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Benjamin

The intellectual basis of my tutoring philosophy rests on a concept from psychology, specifically a dichotomy between types of students. The first type regards intelligence as a fixed trait: something you’re either born with, or without. Those with this mindset tend to attribute their mistakes and shortcomings to an innate lack of ability. As one might imagine, adopting this compromising attributional style leads to the avoidance of situations where failure is anything more than a remote possibility. And, over the long term, a persistence in this view leads to mounting dissatisfaction, because most things that are worth doing contain the distinct chance of failure.
From the perspective of the second group, however, intelligence is not a fixed trait, but rather a lifelong project. To them, smart is as smart does. Their setbacks are not due to a genetically ordained lack of ability, but to the lack of a particular skill or effort, shortcomings which can always be improved upon. For those who have assumed this mindset, who have learning for learning’s sake as the primary goal, their intellectual frontier is perpetually expanding.

3 Things About Me:
1) I’m currently taking classes and preparing to apply to Ph.D. programs in psychology.
2) I’m originally from New Jersey but I have lived in Los Angeles for 10 years.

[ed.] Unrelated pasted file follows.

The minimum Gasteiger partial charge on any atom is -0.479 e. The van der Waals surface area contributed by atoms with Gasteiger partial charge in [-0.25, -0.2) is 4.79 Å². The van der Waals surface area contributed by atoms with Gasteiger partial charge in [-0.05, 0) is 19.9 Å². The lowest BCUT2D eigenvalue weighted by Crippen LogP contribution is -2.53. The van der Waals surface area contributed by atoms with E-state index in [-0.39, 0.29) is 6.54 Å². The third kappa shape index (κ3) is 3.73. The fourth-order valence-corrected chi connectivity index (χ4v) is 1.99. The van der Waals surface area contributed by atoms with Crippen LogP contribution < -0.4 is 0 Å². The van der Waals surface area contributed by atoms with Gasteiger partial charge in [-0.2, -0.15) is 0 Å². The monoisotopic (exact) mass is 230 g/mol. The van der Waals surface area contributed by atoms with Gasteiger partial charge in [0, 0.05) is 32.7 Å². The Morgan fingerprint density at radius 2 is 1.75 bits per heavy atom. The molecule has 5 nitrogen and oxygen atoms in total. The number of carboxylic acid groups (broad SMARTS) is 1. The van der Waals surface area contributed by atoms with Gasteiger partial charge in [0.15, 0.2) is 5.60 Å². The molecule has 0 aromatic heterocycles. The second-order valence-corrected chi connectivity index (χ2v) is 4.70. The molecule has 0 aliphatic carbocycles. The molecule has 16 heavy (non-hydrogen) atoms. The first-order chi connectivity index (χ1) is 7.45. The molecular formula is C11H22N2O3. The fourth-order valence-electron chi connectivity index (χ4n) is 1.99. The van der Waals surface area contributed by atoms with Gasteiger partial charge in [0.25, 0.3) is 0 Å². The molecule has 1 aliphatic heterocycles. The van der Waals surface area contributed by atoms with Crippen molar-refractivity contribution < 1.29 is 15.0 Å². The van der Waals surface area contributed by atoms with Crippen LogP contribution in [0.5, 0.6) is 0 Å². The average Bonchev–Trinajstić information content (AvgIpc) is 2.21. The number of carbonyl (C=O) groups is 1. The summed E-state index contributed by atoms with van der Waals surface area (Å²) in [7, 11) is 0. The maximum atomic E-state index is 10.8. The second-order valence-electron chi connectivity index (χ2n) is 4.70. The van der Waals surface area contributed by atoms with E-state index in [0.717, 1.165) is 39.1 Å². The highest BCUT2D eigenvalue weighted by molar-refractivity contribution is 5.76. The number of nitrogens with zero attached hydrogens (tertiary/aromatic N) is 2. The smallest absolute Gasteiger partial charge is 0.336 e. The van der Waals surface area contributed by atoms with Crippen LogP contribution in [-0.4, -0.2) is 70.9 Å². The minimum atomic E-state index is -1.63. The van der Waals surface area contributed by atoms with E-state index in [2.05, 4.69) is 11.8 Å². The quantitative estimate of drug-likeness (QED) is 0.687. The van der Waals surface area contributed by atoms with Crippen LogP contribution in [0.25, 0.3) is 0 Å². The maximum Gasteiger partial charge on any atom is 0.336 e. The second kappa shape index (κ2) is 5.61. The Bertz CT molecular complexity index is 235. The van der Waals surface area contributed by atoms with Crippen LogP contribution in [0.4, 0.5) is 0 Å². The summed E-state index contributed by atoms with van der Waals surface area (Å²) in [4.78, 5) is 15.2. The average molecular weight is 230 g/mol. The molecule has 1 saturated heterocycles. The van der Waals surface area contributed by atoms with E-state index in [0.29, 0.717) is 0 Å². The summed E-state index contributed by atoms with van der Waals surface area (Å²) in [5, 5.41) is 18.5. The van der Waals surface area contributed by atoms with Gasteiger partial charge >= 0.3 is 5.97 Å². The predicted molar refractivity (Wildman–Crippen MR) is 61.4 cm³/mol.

3) I played soccer in college and have also done a fair bit of soccer coaching.

Undergraduate Degree:

CSU Northridge - Bachelor in Arts, Urban Planning

SAT Verbal: 740

GRE Verbal: 169

GRE Subject Test in Psychology: 820

Watching soccer, attending concerts, working out, watching documentaries, listening to lectures (from iTunes U, The Great Courses), roasting my own coffee beans

GRE Subject Test in Psychology

GRE Subject Tests

Social Sciences

What is your teaching philosophy?

Smart is as smart does!

What might you do in a typical first session with a student?

Firstly, talk to them! It's important to get an idea of what the student's study habits, what areas they think they are lacking in, and then come up with a plan to improve.

How can you help a student become an independent learner?

Help develop the student's confidence. Engender new strategies that give the enable the student to believe they can digest and internalize new information.

How would you help a student stay motivated?

Show them that they are making progress. Nothing helps motivation like the feeling that one is making progress and improving.

If a student has difficulty learning a skill or concept, what would you do?

I like to use analogies and metaphors. True learning happens when you learn to see one thing in terms of another.

How do you help students who are struggling with reading comprehension?

Practice is the only way to improve here. The student reads a passage, the student recounts the meaning in their own words. If a student has trouble doing this at a certain level, try easier material and build their confidence.

What techniques would you use to be sure that a student understands the material?

Recall practice! Recalling information from your memory and putting it into your own words is the only way to study and the only way to understand.